Through the course of the movie I found myself caring about the characters and what they were going through. That’s a great thing for a sci-fi suspense movie. The acting is really excellent, with Mark Strong making enough creepy appearances as Pinbacker, the captain of the Icarus I, to really up the tension. I was thrilled to see Chris Evans pull off a more serious role than what I’ve seen him in before. Really, the whole cast pulled off their parts. If they hadn’t, I wouldn’t have gotten so invested in them. And that makes the movie. Yes, it had a budget and the visuals are amazing. Yes, some of the effects used for the sun and Pinbacker’s appearances were truly impressive. There was clearly a lot of time and thought put into things like the interiors of the ship and its overall look, and the suits the crew wears out on EVAs. But it’s the script and the performances that drive the movie. This is one of those movies I’m doing this project for. A movie I knew we owned, knew nothing about, and was immensely and pleasantly surprised by.


August 15, 2010 Posted by | daily reviews | , , , , | Leave a comment


August 15, 2010


So this is pretty cool. Apparently Danny Boyle, the director of Trainspotting, Slumdog Millionaire, and 28 Days Later also did a very cool 2001 inspired sci-fi adventure Sunshine. What’s strange is that I dind’t really hear any buzz about this movie. I saw it on my store shelves, but we never had very many copies and I heard almost nothing about it. I sort of had it in my head that it was some kind of cheesy direct-to-video action adventure… I think maybe I had it confused with some other movie that came out at the same time. I picked it up mostly because it had Danny Boyle’s name on the box.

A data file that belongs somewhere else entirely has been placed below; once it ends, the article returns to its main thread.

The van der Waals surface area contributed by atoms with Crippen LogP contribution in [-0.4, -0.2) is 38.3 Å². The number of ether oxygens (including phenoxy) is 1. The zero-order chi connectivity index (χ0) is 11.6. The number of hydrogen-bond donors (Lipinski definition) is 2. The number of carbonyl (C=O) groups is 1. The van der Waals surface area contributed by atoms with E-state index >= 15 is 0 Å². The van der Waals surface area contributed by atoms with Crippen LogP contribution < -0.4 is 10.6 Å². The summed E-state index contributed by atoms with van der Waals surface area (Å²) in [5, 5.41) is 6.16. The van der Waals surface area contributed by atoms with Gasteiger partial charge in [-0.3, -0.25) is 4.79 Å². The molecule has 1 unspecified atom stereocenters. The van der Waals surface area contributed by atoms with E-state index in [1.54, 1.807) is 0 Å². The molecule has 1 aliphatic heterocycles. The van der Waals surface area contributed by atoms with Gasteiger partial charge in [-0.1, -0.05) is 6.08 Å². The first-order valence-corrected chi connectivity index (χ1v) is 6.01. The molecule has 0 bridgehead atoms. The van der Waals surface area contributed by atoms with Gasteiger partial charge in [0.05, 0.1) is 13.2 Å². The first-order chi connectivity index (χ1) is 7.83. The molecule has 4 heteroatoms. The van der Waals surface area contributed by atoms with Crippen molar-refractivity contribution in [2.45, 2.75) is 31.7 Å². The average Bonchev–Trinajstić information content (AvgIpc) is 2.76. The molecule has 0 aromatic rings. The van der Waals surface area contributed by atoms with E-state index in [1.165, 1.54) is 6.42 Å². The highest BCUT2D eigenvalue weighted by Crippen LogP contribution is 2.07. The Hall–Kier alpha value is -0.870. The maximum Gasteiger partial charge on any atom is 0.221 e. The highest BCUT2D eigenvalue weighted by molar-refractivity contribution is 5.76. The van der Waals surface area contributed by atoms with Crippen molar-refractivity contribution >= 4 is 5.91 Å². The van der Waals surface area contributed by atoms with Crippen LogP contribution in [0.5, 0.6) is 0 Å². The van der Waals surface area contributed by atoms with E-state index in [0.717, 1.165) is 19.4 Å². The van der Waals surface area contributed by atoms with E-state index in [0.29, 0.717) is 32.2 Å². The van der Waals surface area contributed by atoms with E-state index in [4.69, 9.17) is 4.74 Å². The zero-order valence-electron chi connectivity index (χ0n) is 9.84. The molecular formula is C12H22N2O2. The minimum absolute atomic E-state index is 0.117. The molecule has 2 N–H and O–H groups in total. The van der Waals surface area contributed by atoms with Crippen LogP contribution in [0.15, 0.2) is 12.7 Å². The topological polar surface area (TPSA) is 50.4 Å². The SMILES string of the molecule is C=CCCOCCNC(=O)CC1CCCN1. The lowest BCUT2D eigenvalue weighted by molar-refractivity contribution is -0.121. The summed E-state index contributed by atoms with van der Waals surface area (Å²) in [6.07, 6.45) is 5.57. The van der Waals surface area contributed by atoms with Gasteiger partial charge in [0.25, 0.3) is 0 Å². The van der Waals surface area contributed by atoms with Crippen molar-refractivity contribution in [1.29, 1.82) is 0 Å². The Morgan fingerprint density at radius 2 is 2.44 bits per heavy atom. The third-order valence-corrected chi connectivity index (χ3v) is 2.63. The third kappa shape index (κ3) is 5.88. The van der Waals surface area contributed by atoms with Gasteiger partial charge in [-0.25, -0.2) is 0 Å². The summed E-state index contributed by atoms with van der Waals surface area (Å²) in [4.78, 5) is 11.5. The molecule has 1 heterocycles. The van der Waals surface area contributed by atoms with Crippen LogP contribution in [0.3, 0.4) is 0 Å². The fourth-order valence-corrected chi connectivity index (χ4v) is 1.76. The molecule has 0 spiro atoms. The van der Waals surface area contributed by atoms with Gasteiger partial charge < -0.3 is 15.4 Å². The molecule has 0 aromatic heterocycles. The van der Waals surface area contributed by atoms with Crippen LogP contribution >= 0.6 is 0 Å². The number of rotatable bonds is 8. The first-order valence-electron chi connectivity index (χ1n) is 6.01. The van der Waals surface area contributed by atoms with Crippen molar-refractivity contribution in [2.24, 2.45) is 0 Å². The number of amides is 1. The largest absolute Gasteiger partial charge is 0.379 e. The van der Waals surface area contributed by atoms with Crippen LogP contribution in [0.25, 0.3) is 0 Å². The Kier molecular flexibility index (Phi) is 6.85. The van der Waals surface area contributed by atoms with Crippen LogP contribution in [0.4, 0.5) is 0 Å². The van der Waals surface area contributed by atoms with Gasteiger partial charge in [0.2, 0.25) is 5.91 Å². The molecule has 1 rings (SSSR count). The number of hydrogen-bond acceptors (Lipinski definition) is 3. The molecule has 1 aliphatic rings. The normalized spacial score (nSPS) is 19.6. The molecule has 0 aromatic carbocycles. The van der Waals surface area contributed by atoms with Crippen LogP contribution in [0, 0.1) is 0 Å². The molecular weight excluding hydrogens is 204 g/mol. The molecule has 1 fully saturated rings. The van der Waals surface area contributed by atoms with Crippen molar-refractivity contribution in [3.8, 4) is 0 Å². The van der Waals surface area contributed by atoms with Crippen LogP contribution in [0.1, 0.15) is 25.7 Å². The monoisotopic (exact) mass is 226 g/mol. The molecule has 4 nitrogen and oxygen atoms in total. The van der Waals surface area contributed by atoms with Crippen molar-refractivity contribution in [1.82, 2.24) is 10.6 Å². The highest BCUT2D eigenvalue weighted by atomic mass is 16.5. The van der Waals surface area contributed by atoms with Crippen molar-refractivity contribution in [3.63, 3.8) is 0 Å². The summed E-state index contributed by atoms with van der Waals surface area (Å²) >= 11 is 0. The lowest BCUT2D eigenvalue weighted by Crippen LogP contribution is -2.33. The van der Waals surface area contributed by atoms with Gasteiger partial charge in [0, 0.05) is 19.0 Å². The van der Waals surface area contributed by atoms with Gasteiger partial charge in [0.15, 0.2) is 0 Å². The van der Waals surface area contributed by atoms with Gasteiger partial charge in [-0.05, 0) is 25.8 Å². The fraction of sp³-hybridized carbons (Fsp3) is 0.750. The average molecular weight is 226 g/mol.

Whatever the case, I was deeply mistaken about this movie. This is not a silly little action film. It is a deep, cool, frightening suspense thriller set in space. Think of it as a combination of the first Alien movie and 2001. It captures that mood of isolation and crazy for a small crew far from home as things begin to unravel for their mission.

The story is of the last possible hope for all life on Earth. The sun has gone out, and a small crew has been sent with a bomb the size of Manhattan to re-ignite it.Once before a ship was sent on the same mission, but it disappeared and was never heard from again. This movie follows the second, and last attempt. All the remaining fissionable material on Earth is packed into the payload of the Icarus II so there will be no third try – the crew of this ship must accomplish their mission or all life in the solar system will die. (I pointed out to Amanda that perhaps they should have named the second ship the Daedalus, thus increasing their chances. But I guess it WAS Icarus that flew too close to the sun.) The crew consists of captain Kaneda, comm officer Harvey, psychiatrist Searle, computer specialist Trey, botanist Corazon, engineer Mace, pilot Cassie and physicist Capa. As we join the crew they are just reaching the point where electromagnetic interference from the sun will soon make it impossible for them to communicate with Earth any longer. They’re on their own, and all of humankind depends on them.